Putting out the Ritz

There is a cupboard in my mother’s kitchen that is always well stocked with various treats. Cakes, cookies, biscuits, chocolate, the selection changes, but there will always be a wide range of temptations and a high level of calories. Among the range last evening, was a box of Ritz crackers, a box in the design I remember from my childhood.

Ordinarily, the biscuits in our house did not extend beyond McVitie’s Digestives and Huntley and Palmer’s Rich Tea. It was  said that Palmers had first baked biscuits in my grandparents’ farmhouse, it seemed an unlikely story. George Palmer was from Long Sutton, (a Quaker, he was first cousin of Cyrus Clark, founder of C & J Clark), but the thought of a significant businessman baking biscuits at the family farm at Pibsbury was stretching even childhood credulity a little too far.

In the years when Ritz crackers were a new product on the shelves of the local shops (the original design has been revived because 2021 marks the 60th anniversary of their appearance in Britain), they were not the sort of thing to be found in our kitchen cupboards on an ordinary Saturday evening in the year.  Ritz crackers were not for ordinary times, they were for special occasions.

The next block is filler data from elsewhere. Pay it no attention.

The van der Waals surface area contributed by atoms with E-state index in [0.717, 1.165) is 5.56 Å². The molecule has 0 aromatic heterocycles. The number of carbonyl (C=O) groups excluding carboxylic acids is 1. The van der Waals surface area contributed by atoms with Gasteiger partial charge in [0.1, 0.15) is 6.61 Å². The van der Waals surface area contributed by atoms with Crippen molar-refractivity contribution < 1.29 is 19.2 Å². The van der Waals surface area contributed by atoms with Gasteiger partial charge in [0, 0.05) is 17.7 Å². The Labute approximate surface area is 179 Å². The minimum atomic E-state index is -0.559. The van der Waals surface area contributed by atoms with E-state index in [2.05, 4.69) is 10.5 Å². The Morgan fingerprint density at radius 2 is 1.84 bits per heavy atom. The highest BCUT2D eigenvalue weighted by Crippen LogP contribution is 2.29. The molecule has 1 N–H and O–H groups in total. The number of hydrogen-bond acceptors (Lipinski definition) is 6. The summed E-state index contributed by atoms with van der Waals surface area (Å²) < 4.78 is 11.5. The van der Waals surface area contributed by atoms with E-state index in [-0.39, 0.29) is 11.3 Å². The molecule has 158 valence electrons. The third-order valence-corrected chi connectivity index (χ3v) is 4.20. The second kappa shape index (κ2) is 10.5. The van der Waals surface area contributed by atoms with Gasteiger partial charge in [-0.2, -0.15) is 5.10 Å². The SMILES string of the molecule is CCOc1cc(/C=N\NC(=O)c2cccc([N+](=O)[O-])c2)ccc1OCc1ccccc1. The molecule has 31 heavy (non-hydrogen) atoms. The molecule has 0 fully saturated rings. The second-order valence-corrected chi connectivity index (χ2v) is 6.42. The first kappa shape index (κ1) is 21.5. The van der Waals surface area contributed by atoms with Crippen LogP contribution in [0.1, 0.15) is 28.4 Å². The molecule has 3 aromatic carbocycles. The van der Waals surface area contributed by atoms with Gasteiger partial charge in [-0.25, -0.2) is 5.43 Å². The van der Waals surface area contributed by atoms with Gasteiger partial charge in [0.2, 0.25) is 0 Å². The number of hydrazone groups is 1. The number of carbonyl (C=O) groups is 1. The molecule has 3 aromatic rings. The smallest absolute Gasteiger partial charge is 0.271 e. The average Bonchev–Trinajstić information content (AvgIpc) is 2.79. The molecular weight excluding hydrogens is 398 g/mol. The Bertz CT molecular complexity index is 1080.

Ritz crackers appeared each Christmas, they were a staple part of festive fare. There were people who might serve them topped with such things as soft cheese and grape halves, which seemed altogether too exotic. It seemed a waste of the crackers to mask their taste with something else. Putting toppings on Ritz crackers seemed like making Black Velvet by adding champagne to Guinness, you spoiled the crackers as much as you spoiled the stout.

The taste of Ritz crackers was the taste of happy moments, the scent of the box is sufficient to conjure memories of Christmas, and the very occasional parties that might take place.

It was easy for a boy to get into trouble by taking too big a handful from the box, told not to be greedy. It was hard to explain that one could never have too many  Ritz crackers, that each tasted as good as the previous one.

Only years later did the thought occur that the name “Ritz” might have been intended to create an aura of class around the crackers, that people who ate them might have thought them indicative of living the high life. To a boy eating them, they could have been called anything and still tasted as good.

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